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Observations about changes in game distribution (and publishing)

At GenCon I attended several seminars about game publishing and game distribution. I’m not intending to self publish games, though I will self-publish some books, but I am interested in distribution in connection with selecting a publisher for the new edition of Britannia. A designer negotiating contracts needs to know how games are sold. So I’m not an expert about this compared with an experienced publisher. But I think I can tell you enough to make this interesting. I knew most of this before I went to GenCon but still we can call it “what I learned about game distribution and publishing at GenCon”.

How to be taken seriously by publishers (more cautionary advice)

After “Seven Years and a Million Dollars” I want to talk about how you, as an aspiring hobby tabletop game publisher, can help yourself to be taken seriously by game publishers. While you’re important to your self, your family, and your friends, to a game publisher you’re no different than hundreds of other people who think they have games worth publishing, most of whom are wrong.

Comparing this year’s game conventions

This is not a “convention report,” because I don’t care about many of the events at conventions such as the Origins Awards, and I didn’t bother to attend the really big D&D Next event at GenCon, and I don’t much care about the latest new games. I’m interested in certain aspects of things and that’s what I’m going to talk about.

Generalization about four conventions: GenCon is a story convention - not just story in games. WBC and PrezCon are wargame cons. Origins is a non-story, mostly non-wargame, game con.

"Seven years and a million dollars"

Here's the kind of really sad story you can hear sometimes from novice designers. At one of the game design/game publishing seminars at GenCon, right at the end, someone raised his hand and said he and a group of friends had been working on a game for seven years, and it was a great game, and they had spent over seven years and a million dollars developing it including paying Marvel comic artists to do the art; and how could he get to talk to Fantasy Flight Games about it? The three panelists were taken aback – if I wrote in contemporary style I would say they were "stunned" – and said nothing for a moment.

Choosing a title for a game design book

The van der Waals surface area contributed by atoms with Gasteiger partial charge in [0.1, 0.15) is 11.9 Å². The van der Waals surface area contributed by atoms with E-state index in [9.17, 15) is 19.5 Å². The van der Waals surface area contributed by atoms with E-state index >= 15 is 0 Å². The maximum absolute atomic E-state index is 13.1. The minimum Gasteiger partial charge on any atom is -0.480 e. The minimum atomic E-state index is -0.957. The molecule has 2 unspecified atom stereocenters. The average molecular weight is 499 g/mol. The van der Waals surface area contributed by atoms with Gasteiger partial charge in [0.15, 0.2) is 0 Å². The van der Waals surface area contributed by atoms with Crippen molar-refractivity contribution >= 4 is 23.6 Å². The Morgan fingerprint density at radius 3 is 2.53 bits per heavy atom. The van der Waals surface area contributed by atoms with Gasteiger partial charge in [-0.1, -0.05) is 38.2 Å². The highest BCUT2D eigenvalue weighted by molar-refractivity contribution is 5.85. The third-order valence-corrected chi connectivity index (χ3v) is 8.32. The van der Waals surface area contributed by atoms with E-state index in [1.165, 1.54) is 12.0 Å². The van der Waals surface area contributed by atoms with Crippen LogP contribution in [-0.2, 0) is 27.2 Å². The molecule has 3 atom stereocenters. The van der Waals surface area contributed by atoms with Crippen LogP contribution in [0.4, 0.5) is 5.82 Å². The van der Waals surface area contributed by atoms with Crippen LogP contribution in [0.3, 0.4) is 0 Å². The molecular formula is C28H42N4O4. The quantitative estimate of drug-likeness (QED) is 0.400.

My author copies of my book, “Game Design: How to Create Video and Tabletop Games, Start to Finish", arrived today - it was printed a little early. I don't know when it will reach pre-order folks. http://bit.ly/MSRs8e .

So it's a good time for the following:

As with game titles, book titles are determined by the publisher, not by the author. All things marketing are the province of the publisher and the title is part of marketing. So the author or designer can suggest titles but he or she does not have the final say.

Being a good listener

Many years ago as I was part of the questioning panel in on a job interview for a computer support position, a candidate was asked a typical question: what are the three most important characteristics for this job and how do you rate in those characteristics? This first reply was “I’m a good listener”.

July 2012 Miscellany

Thoughts about some game-related topics that are not long enough for separate blog posts.

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If you're into twitter, and game design, Reiner Knizia is worth following. https://twitter.com/ReinerKnizia. Many of his tweets are attempts to encapsulate his experience.

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I see that GenCon now charges a base price of $2 per event--but not for seminars

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Commercially viable game designs versus personally satisfying designs

I go to a college game club during the academic year. Recently a couple of the college students have designed their own games and brought them to playtest at the club. One of these is the past president, now a graduate student, who’s been working on games for several years and so it wasn’t surprising. His game that’s a combination of deck building and lots of dice rolling is quite popular. The other is more of a surprise, a 19-year-old woman who had not seemed very serious about games, who’s full of life and enthusiasm about all kinds of things, yet who buckled down and designed games.

Six words about chance/randomness in games

According to tweetdeck, one of the trending:worldwide topics on twitter not so long ago was six word stories. In the past several months I've asked people to say six words about game design, programming, wargames, stories in games, casual games, innovation (and plagiarism) in games, and zombie games.

This time the challenge is this: say six (interesting or amusing) words about chance/randomness in games.

Game Rules are a Pain in the "Watukas"

Here is an example of how a simple misunderstanding in the rules can break a game.

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by Dr. Radut